Lesson Explainer: Factoring Perfect-Square Trinomials Mathematics

In this explainer, we will learn how to factor a perfect-square trinomial expression.

When we are working with algebra, we find that there are many different types of polynomials, that is, expressions that have a number of terms added or subtracted. Let us begin by recapping the definitions of two specific types of polynomials.

Definition: Binomial and Trinomial

A binomial expression has two terms added or subtracted.

A trinomial expression has three terms added or subtracted.

An example of a binomial expression could be 5𝑥7𝑦.

An example of a trinomial expression could be 3𝑥2𝑥+5.

If we have a binomial expression that is squared, we can change it into a trinomial by expanding the parentheses. For example, the binomial expression (2𝑥3) can be expanded as follows. We can start by writing this as a product of two sets of parentheses as follows: (2𝑥3)=(2𝑥3)(2𝑥3).

Next, we can multiply the parentheses, using a method such as FOIL or grid. This gives us (2𝑥3)=(2𝑥3)(2𝑥3)=4𝑥6𝑥6𝑥+9=4𝑥12𝑥+9.

A trinomial that is formed from a squared binomial is called a perfect, or perfect-square, trinomial. We can define it mathematically as below.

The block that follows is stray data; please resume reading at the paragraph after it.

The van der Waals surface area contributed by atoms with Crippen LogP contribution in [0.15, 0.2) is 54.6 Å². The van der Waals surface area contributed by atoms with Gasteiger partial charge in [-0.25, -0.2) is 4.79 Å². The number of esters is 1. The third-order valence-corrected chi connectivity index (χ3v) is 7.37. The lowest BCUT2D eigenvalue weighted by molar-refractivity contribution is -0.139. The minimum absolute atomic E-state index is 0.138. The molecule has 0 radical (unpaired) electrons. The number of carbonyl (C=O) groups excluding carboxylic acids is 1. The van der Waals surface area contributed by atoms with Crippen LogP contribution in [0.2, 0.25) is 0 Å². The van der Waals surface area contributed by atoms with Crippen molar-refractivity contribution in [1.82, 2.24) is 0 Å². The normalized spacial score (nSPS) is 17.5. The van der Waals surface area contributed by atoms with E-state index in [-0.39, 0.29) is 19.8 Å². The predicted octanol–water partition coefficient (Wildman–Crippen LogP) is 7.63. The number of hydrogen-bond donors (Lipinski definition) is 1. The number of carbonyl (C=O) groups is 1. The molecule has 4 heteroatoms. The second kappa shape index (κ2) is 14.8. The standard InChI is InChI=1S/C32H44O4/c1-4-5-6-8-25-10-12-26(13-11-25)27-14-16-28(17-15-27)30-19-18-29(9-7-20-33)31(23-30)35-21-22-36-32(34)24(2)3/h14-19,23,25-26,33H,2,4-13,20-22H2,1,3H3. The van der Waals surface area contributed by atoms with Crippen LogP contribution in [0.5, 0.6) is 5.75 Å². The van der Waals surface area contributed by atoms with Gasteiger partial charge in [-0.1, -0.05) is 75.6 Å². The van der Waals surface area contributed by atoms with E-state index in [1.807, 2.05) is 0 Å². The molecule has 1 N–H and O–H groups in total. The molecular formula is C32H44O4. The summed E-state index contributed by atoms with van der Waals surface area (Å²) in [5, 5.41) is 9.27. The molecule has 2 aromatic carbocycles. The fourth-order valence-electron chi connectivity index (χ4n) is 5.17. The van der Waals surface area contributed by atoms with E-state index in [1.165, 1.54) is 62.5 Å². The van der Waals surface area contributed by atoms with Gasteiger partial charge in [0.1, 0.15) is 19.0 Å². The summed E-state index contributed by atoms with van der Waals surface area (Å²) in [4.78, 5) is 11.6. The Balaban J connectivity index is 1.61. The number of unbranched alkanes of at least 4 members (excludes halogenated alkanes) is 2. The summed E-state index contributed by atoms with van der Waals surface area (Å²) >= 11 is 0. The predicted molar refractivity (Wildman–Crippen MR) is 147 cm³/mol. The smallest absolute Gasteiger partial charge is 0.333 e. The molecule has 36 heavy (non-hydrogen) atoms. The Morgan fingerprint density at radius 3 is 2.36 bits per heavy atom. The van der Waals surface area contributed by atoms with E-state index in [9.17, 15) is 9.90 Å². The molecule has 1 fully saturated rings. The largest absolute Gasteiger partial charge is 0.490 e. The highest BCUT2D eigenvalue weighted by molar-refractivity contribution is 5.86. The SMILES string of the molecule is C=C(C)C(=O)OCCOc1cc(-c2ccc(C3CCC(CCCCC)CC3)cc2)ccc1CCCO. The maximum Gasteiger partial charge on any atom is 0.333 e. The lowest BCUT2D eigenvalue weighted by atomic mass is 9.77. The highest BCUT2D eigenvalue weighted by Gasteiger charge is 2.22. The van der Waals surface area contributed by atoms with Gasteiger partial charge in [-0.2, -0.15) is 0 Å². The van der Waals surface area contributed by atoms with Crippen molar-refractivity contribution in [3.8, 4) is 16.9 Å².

Definition: Perfect Trinomial

A perfect trinomial is one that factors into two identical binomial factors. It is written in the form 𝑎±2𝑎𝑏+𝑏.

A perfect trinomial can be factored as (𝑎±𝑏).

Therefore, depending on the sign of the middle term, 2𝑎𝑏, in our trinomial, we have 𝑎+2𝑎𝑏+𝑏=(𝑎+𝑏) or 𝑎2𝑎𝑏+𝑏=(𝑎𝑏).

A trinomial is a perfect trinomial if the first and last terms are positive, perfect squares and the middle term is twice the product of their square roots.

Let us now look at some examples of how we can use the properties of perfect trinomials to identify and factor them.

Example 1: Identifying a Perfect Trinomial

Which of the following is a perfect square?

  1. 𝑥18𝑥+81
  2. 𝑥18𝑥81
  3. 𝑥9𝑥+81
  4. 𝑥81
  5. 𝑥+81

Answer

Recall that a trinomial is a perfect trinomial if the first and last terms are positive, perfect squares and the middle term is twice the product of their square roots. It can be written in the form 𝑎±2𝑎𝑏+𝑏.

Option A has the first and last terms as positive, perfect squares. The square root of the first term is 𝑥, and the square root of the last term is 9. Therefore, we can write 𝑥18𝑥+81 as (𝑥)2(𝑥)(9)+(9), which is in the form 𝑎2𝑎𝑏+𝑏, a perfect square.

If we wanted to write 𝑥18𝑥+81 in the factored form (𝑎𝑏), it would be (𝑥9).

In option B, the last term is not a positive square value; therefore, it is not a perfect-square trinomial.

Option C has the first and last terms as positive, perfect squares. The square root of the first term is 𝑥 and the square root of the last term is 9. However, since the middle term is not equal to twice the product of 𝑥 and 9, it is not a perfect-square trinomial.

Options D and E are binomials; therefore, neither is a perfect-square trinomial.

So, the answer is option A.

Example 2: Finding the Missing Value in a Perfect Trinomial

For which values of 𝑘 is 16𝑥+𝑘𝑥+81 a perfect square?

Answer